How to Build Powerful Teams that Actually Transform Culture

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It’s next to impossible to implement lasting, positive change in an organization if the culture doesn’t provide fertile ground for growth. So how do you go about building a healthy culture? Captain Bligh of the stricken HMS Bounty, tried a top down strategy when he declared: "The beatings will continue until morale improves." While leaders can point the ship in the right direction, they can’t change the culture by themselves. It takes powerful teams to make a positive culture.

The key to powerful teams is individual mindset

There is a problem with the popular strategy that says lasting change happens at the team level. The reality is that teams consist of individuals. And, individuals have the power to make or break a team…and an organization.

At the very core of why individuals do what they do is MINDSET — the foundational belief that determines how we view the world. In my book, Beyond Resilience: Trench-Tested Tools to Thrive Under Pressure, I describe four different mindsets based on the two dimensions of Power and Purpose. In response to the challenges that we face throughout the day, we all vacillate between these four mindsets:

  • The Victim’s Mindset (powerless/taker)
  • The Bystander’s Mindset (powerless/giver)
  • The Controller’s Mindset (powerful/taker)
  • The Thriver’s Mindset (powerful/giver).

The mindset that we choose determines the words that we ponder. The words that we ponder lead to the emotions that we experience. The emotions that we experience impact the actions we take. The actions that we take result in the fruit that we produce. The fruit that we produce directly impacts the team that we serve. The teams define the culture.

When individuals become aware of the four mindsets and make a conscious effort to spend more time working from The Thriver’s Mindset, it has a profound impact on the team. Team members with the Thriver’s Mindset approach work with the core belief that they have the power to make a difference and the desire to put others first. As empowered givers, they look for the opportunity to make others successful and they don’t care who gets the credit.

While it is true that teams are essential to implementing change, there are three reasons that we need to look deeper than the team:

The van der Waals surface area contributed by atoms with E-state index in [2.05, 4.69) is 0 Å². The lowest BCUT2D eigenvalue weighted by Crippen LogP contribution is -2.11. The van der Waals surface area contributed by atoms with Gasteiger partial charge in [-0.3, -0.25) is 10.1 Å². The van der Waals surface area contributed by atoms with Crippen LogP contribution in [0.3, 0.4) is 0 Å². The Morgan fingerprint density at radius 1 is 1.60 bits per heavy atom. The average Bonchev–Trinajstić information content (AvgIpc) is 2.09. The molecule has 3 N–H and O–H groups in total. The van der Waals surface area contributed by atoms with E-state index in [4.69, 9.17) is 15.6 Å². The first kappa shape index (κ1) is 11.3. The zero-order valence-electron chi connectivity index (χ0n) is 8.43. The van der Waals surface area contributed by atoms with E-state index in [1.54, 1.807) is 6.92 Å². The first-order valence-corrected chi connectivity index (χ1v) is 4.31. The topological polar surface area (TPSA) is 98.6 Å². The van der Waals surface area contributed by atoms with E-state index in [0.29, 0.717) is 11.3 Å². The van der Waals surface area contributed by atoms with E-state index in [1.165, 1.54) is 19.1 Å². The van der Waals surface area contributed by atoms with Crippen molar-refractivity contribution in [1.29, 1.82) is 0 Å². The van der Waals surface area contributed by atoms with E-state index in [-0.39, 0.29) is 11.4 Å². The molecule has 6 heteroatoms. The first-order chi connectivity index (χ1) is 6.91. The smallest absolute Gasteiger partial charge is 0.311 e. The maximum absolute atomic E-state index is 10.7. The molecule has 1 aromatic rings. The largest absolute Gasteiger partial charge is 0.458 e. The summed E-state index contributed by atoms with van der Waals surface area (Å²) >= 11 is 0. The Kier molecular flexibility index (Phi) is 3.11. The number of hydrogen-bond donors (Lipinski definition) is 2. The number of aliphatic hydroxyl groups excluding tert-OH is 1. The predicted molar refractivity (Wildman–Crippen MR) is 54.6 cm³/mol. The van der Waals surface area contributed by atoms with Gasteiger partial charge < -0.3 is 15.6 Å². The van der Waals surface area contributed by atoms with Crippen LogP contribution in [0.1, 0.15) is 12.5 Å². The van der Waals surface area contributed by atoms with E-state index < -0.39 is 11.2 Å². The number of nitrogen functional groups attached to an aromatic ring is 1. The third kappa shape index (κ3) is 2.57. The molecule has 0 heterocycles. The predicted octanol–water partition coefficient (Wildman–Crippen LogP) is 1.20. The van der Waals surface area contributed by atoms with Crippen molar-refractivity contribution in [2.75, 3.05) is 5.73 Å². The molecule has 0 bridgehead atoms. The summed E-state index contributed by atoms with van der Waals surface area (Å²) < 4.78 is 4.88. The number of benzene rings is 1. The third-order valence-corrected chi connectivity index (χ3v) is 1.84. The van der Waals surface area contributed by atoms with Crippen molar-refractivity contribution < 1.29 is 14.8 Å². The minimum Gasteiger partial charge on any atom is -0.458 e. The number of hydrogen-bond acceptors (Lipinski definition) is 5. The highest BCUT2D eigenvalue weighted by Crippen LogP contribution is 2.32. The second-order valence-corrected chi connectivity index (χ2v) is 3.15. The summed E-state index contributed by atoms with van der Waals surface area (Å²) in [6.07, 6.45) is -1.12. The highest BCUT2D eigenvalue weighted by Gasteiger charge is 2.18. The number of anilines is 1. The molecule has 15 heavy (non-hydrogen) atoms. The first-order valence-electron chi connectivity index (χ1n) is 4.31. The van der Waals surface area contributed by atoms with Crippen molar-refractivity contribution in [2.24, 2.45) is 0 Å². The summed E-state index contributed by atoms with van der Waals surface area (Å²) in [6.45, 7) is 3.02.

1. Individual mindset defines team resilience.
  2. Individual mindset drives team engagement.
  3. Individual mindset determines team culture.

Individual mindset defines team resilience

The bonds between individual members establish the strength and resilience of a team. These invisible bonds are very similar to the bonds that cause atoms to “stick together” and form molecules. Atoms are bound together by an interaction between the negatively charged electrons that form the outer sphere of one atom and the positively charged protons at the center of the other atom. The bonds between atoms happen between the surface of one and the surface of the other. The bond forms between the positively charged particles in the core of one atom to the negatively charged particles on the surface of the other. Without the positive core, there is no bond. The negative electrons on the surface do not stick to each other. When individuals approach their role on their team with a mindset that says “I have the power to make a difference, and I don’t care who gets the credit,” they look for opportunities to serve and support each other. Those types of bonds are tough to break and make the team very resilient to change.

Individual mindset drives team engagement

When an individual shows up for their team with a conviction to put others first and the belief that they can make a difference, they are compelled to be engaged. They roll up their sleeves, become invested, and take responsibility. They know that their work matters and when results are less than optimal they don’t disengage and blame others. They take ownership to press on and until they figure out a solution that works.

Individual mindset determines team culture

Once individual team members adopt the Thriver’s Mindset, they commit to doing whatever it takes to make their team members successful. Then, with the bonds between team members strengthened, their team adopts a culture of Thriving (empowered giving), and they consider the teams around them. They look for opportunities to do whatever they can to make the other teams into heroes (and they don’t care who gets the credit).

Mindset is the force that builds teams and transforms culture

Ponder the example of molecular bonds that I mentioned earlier. We can’t see the bonds between atoms. If the bonds between atoms were not strong, the world we know would not exist. But, all the talking in the world won’t bring the molecules together. It starts at the invisible submicroscopic level. In the same way, the power of individual mindsets strengthens the bond between team members as they put the other first: the solid positive core of one member reaching out to the other and the reciprocal response in return.

These are the most challenging times that healthcare has ever seen. If we are going to shape the future into something we can be proud of, it will begin when as more and more of us make the individual choice to be an empowered giver. Choose the Thriver’s Mindset.


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